“Bruce, I don’t think anybody is going anywhere today,” Jamie said, nodding in the direction of the adults clustered in the intersection of Chester and Jefferson Place, Jamie’s and my home street.  Jamie was right; Chester Avenue was usually a busy street.  Nobody was going anywhere.

 “How are we going to see without the sun?” I asked, a note of anxiety creeping into my voice.  “How are we going to stay warm?”

 “I don’t know,” Jamie responded, “but I think something funny is happening with the plants.  They’re glowing, and I think that’s why we can see right now.”

 I looked around.  Every tree, bush, and blade of grass was emanating a white mist.  This vapor rose in the air and then thinned-out, but it gave off a glow like moonlight, or a car’s headlights shining into a fog bank.  It was a warm, cozy kind of light, and I agreed with Jamie’s assessment that this glow enabled us to see.

 Everyone else must have been asking the same questions because our whole neighborhood was out, roaming the streets and checking out the glowing landscape.  My mom headed toward us from the other end of Jefferson Place.

 “Bruce,” she shouted, running toward Jamie and me, giving us a big three-way hug when she arrived.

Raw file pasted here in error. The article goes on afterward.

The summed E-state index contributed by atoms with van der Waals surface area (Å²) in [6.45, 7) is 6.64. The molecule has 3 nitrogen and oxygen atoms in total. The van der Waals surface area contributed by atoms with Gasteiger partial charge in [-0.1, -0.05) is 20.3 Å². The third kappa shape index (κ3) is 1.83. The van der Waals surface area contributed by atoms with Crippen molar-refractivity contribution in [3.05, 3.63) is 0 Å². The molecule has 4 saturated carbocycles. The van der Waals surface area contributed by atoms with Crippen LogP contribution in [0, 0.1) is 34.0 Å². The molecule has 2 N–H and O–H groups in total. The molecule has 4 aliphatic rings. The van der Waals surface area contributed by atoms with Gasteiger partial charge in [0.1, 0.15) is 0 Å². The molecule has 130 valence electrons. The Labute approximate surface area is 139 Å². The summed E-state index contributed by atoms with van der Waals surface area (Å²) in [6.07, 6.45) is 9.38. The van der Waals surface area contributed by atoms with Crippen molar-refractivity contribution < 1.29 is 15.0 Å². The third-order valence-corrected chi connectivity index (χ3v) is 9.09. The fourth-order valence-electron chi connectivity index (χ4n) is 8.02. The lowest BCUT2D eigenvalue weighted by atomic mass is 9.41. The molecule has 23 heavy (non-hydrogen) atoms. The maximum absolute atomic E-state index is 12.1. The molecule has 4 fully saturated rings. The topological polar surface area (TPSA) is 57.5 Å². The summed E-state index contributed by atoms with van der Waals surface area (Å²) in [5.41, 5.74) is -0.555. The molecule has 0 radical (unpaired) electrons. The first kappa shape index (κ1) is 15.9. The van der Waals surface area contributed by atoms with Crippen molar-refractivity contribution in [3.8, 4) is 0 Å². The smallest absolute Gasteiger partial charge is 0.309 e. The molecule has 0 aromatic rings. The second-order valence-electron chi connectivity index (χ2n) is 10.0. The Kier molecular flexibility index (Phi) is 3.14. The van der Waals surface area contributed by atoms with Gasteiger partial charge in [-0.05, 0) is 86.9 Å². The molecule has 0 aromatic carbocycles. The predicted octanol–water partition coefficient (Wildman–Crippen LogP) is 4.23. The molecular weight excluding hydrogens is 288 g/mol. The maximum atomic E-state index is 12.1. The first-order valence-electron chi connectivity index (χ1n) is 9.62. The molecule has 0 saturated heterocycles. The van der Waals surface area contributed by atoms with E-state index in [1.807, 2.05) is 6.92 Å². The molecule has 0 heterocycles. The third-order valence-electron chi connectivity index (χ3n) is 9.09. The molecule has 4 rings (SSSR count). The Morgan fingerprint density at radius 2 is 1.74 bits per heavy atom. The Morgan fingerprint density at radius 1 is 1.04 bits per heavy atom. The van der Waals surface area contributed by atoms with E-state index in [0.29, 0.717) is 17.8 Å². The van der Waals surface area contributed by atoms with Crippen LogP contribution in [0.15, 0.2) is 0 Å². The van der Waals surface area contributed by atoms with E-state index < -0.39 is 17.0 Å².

“Oh, Bruce… Jamie,” she cooed.  She began to cry.  I began to tear up too, but I wasn’t sure why.

 “What’s going to happen, Mom?” I asked.

 “I don’t know, Bruce.  I just don’t know.” 

 I began to feel scared because my mom felt scared, but down deep I knew everything would be okay.  And it was, as you now know.

 Jamie and I didn’t have to go to school for three and a half weeks.  During the vacation, Jamie would come over to my house and my mom would cook breakfast.  Sometimes she cooked oatmeal, sometimes scrambled eggs, but mostly it was hamburgers.  My mom was shaken by the sun changes, but in a nice-kind-of-way since I liked hamburgers.

 After breakfast we watched TV, and found out the latest developments in the “Earth Changes,” as the phenomenon was called.

 We learned that the sun stopped shining because it lost the critical mass necessary for the thermonuclear reactions that split the helium atoms into hydrogen, releasing sunlight and heat.  The scientists speculated that our sun did not go nova and shrink into a red dwarf as other stellar masses do, because the gravitational forces of the planets were too weak to pull the sun’s matter out, and the sun’s own boron-based gravitational mass was sufficient to counteract the explosive force that normally resulted in a nova flare up.  As a result, our sun is now known as a Boron Star.